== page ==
You can also include the website designs you don’t like. Just to make sure that the designers don’t go in that direction.

If there are certain parts of your current website design you want to keep, state that in the brief. Or, if there is some design element that you want to be modified not completely changed.

Don’t shy away from being detailed and specific.

6. Introduce Your Competitors

Providing information on your competitors can help the designers a lot. They will be able to understand whom they need to overshadow.

The Questions About Competitors You Should Answer In The Brief Are:

  • Who are your main competitors?
  • What are their strengths and weaknesses?
  • What do you like and dislike about their web design?
  • Are there any functionalities on their websites that you want to incorporate on yours?

7. Provide Information On The Technical Aspect

The least interesting part of writing the design is probably the technical aspect of it. Let the designers know about some basics of the website technicalities such as:

  • Your current web host (information about the host and the package you have).
  • Any restrictions for accessing parts of your website.
  • Which languages will be available on your website.

8. Explain Your Content Plan

Dedicate a section to your content plan. Explain the content you have or want to have on your website.

Will you use the same content you have now or do you want to start from scratch?

The designers need to know the length and amount of the content they’ll need to work with. The whole design depends on the content.

9. Provide An Indication Of Your Budget And Deadline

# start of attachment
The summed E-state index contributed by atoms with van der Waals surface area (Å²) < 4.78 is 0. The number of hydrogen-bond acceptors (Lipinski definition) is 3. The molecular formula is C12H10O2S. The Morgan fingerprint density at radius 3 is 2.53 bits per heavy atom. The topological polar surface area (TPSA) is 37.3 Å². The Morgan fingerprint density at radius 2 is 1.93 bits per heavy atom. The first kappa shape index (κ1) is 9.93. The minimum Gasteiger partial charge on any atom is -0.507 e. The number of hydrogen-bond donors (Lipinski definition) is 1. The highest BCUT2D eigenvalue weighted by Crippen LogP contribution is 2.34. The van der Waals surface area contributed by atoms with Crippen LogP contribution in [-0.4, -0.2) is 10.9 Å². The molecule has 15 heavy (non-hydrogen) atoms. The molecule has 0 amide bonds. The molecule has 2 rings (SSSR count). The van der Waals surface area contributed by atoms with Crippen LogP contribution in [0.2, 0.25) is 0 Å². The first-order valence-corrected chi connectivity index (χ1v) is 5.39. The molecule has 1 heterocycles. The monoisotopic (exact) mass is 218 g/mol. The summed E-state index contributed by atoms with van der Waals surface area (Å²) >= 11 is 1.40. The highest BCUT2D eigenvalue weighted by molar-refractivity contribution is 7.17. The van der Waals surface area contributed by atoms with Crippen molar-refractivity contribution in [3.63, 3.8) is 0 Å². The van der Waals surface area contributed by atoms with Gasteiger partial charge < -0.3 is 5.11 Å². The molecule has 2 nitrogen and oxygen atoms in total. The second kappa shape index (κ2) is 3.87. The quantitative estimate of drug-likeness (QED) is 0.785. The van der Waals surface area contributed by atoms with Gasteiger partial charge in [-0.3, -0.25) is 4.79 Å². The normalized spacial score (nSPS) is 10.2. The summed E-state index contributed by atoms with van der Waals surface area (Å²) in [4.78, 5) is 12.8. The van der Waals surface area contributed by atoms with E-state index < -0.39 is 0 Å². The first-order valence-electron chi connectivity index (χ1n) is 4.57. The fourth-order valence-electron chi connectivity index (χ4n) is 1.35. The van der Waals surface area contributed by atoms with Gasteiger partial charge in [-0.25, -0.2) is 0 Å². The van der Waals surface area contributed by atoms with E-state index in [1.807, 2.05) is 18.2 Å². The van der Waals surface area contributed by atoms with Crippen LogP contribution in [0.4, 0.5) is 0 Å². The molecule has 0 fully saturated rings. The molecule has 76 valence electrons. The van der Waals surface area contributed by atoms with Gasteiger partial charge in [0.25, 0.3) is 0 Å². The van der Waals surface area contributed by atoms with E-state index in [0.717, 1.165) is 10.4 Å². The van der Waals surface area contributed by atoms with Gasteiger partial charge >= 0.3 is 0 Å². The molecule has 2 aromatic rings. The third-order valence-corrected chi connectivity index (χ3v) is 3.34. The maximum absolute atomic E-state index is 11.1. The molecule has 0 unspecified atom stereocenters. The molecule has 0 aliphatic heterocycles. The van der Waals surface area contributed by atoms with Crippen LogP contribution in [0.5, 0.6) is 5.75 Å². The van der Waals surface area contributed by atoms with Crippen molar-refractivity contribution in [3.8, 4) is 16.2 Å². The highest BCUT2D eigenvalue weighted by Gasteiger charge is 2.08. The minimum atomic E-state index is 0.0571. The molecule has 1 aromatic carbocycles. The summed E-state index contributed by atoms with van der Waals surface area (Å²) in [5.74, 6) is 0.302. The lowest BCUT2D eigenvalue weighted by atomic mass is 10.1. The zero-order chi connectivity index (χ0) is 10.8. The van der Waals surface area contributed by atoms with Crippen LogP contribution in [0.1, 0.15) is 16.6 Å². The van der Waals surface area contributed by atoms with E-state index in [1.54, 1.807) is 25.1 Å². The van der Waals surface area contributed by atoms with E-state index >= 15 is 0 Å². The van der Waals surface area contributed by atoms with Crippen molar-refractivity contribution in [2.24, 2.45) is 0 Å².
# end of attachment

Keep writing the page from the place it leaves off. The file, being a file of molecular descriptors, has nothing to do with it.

You don’t need to know the exact budget and timeframe. But you should provide an estimate.

The budget you have at your disposal as well as the deadline are crucial for estimating the cost. These two factors also influence what the design team can and can’t deliver.

Answer The Following Budget & Timeline Questions In The Design Brief:

  • How much you can spend on the design.
  • Your ideal go-live date.
  • Timeframe for certain design elements (for example, if another company is designing the logo when it will be finished, or when your new content will be finalized).

10. Don’t Forget About Web Design Brief Don’ts

Don’t Forget About Web Design Brief Don’ts

In addition to including the aforementioned information, you need to pay attention to how you write the brief. Without comprehensible and clear writing, all your efforts can be in vain.

Try To Avoid The Following When Writing The Brief:

  • Jumping from one topic to another.
  • Long sections.
  • Repeating the same ideas over and over again.
  • Including information that doesn’t influence the design.
  • Writing an essay-long brief.
  • Not proofreading or editing the brief.

If you are unsure about the quality and readability of the brief, you can hire a writing service. They can get your brief in order and make it spotless.

Final Thoughts

Every great collaboration starts with good communication. The brief will ensure that you timely communicate your goals, needs, and desires. When you set such a strong foundation, the design team and you can easily figure out the rest.

Follow these steps and you’ll write a design brief that can start a straightforward collaboration. With all the relevant information included in the brief, there will be no room for misunderstandings.

Author’s bio. Jessica Fender is a copywriter and blogger at GetGoodGrade with a background in marketing and sales. She enjoys sharing her experience with like-minded professionals who aim to provide customers with high-quality services.

About the Author

James McMinn

Senior Digital Strategist

James is a savvy digital marketing specialist with a Masters of Science in Internet Marketing. For the past fourteen years, he has been specializing in SEO, PPC & Marketing Strategy. He has a super sharp analytical mind and a finely tuned creative eye for marketing initiatives that optimize brands.

View more posts by James or check out profile.